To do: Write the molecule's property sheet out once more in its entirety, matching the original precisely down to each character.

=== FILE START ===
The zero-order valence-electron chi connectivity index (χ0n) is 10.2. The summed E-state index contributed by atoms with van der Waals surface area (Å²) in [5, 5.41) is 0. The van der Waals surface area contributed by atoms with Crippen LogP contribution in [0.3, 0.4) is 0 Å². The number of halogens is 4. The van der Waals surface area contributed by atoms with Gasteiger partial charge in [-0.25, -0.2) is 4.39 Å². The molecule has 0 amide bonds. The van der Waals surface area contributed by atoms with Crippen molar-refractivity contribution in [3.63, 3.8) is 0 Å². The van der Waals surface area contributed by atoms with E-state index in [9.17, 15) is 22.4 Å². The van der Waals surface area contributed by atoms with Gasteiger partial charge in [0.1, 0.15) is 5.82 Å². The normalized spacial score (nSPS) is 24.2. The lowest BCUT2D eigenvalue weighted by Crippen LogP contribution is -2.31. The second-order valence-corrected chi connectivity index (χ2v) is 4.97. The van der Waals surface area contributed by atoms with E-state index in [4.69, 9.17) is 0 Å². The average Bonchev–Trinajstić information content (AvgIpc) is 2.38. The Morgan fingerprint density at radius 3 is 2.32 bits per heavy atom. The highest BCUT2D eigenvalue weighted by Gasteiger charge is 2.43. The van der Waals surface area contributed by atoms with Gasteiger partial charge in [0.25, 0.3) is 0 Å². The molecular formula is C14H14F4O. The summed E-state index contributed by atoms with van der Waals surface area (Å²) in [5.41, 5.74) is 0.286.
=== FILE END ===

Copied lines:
The zero-order valence-electron chi connectivity index (χ0n) is 10.2. The summed E-state index contributed by atoms with van der Waals surface area (Å²) in [5, 5.41) is 0. The van der Waals surface area contributed by atoms with Crippen LogP contribution in [0.3, 0.4) is 0 Å². The number of halogens is 4. The van der Waals surface area contributed by atoms with Gasteiger partial charge in [-0.25, -0.2) is 4.39 Å². The molecule has 0 amide bonds. The van der Waals surface area contributed by atoms with Crippen molar-refractivity contribution in [3.63, 3.8) is 0 Å². The van der Waals surface area contributed by atoms with E-state index in [9.17, 15) is 22.4 Å². The van der Waals surface area contributed by atoms with Gasteiger partial charge in [0.1, 0.15) is 5.82 Å². The normalized spacial score (nSPS) is 24.2. The lowest BCUT2D eigenvalue weighted by Crippen LogP contribution is -2.31. The second-order valence-corrected chi connectivity index (χ2v) is 4.97. The van der Waals surface area contributed by atoms with E-state index in [4.69, 9.17) is 0 Å². The average Bonchev–Trinajstić information content (AvgIpc) is 2.38. The Morgan fingerprint density at radius 3 is 2.32 bits per heavy atom. The highest BCUT2D eigenvalue weighted by Gasteiger charge is 2.43. The van der Waals surface area contributed by atoms with Gasteiger partial charge in [0.25, 0.3) is 0 Å². The molecular formula is C14H14F4O. The summed E-state index contributed by atoms with van der Waals surface area (Å²) in [5.41, 5.74) is 0.286.